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For further information, see CMDT Part 21-17: Metabolic Acidosis

For further information, see CMDT Part 21-19: Normal Anion Gap Acidosis

Key Features

Essentials of Diagnosis

  • Decreased HCO3 and hyperchloremia (usually) with acidemia

  • Normal anion gap acidosis is mainly caused by gastrointestinal HCO3 loss or RTA. Urinary anion gap may help distinguish between these causes

General Considerations

  • Most common causes

    • Gastrointestinal (GI) HCO3 loss

    • Defects in renal acidification (renal tubular acidoses)

  • The urinary anion gap can differentiate between these two causes

  • Table 21–12 outlines anion gap in metabolic acidosis

Table 21–12.Anion gap in metabolic acidosis.1
Renal tubular acidosis (RTA)

  • Hyperchloremic acidosis with a normal anion gap and normal or near normal glomerular filtration rate, in the absence of diarrhea

  • Three major types of RTA can be differentiated by the clinical setting: urinary pH, urinary anion gap, serum K+ level

  • Type I (distal H+ secretion defect)

    • Characterized by selective deficiency in H+ secretion by alpha intercalated cells in the collecting tubule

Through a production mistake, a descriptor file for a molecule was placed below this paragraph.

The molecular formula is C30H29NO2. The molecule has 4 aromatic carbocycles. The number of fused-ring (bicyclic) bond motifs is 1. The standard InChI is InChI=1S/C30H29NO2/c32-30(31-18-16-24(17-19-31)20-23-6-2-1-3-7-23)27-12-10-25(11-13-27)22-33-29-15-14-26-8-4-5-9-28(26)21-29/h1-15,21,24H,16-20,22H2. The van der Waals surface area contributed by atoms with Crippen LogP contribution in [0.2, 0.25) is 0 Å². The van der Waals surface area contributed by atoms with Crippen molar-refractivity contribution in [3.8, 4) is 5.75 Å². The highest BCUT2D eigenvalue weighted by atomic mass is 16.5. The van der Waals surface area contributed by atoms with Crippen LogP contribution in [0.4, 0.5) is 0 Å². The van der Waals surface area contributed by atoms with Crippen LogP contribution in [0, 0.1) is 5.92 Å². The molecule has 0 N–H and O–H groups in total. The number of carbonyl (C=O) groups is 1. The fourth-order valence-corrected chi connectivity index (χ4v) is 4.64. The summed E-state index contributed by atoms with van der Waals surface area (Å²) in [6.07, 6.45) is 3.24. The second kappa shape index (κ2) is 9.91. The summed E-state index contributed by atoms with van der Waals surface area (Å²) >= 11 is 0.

• Enhanced K+ excretion occurs probably due to less competition from H+ in the distal nephron transport system

    • Develops as a consequence of paraproteinemias, autoimmune disease, and drugs and toxins such as amphotericin

  • Type II (proximal HCO3 reabsorption defect)

    • Due to a defect in the ability of the proximal tubule to reabsorb filtered HCO3

    • Hypokalemia results when a patient is treated with HCO3 without adequate K+ supplementation

    • Can exist with other proximal reabsorption defects resulting in glucosuria, aminoaciduria, phosphaturia, and uricosuria (Fanconi syndrome)

    • Causes include plasma cell myeloma and nephrotoxic drugs and carbonic anhydrase inhibitors (acetazolamide)

  • Type IV (hyporeninemic hypoaldosteronism)

    • Most common RTA in clinical practice

    • Due to a defect in aldosterone action that impairs distal nephron Na+ reabsorption and therefore K+ and H+ excretion

    • Common causes include diabetic nephropathy and tubulointerstitial renal diseases

    • In patients with ...

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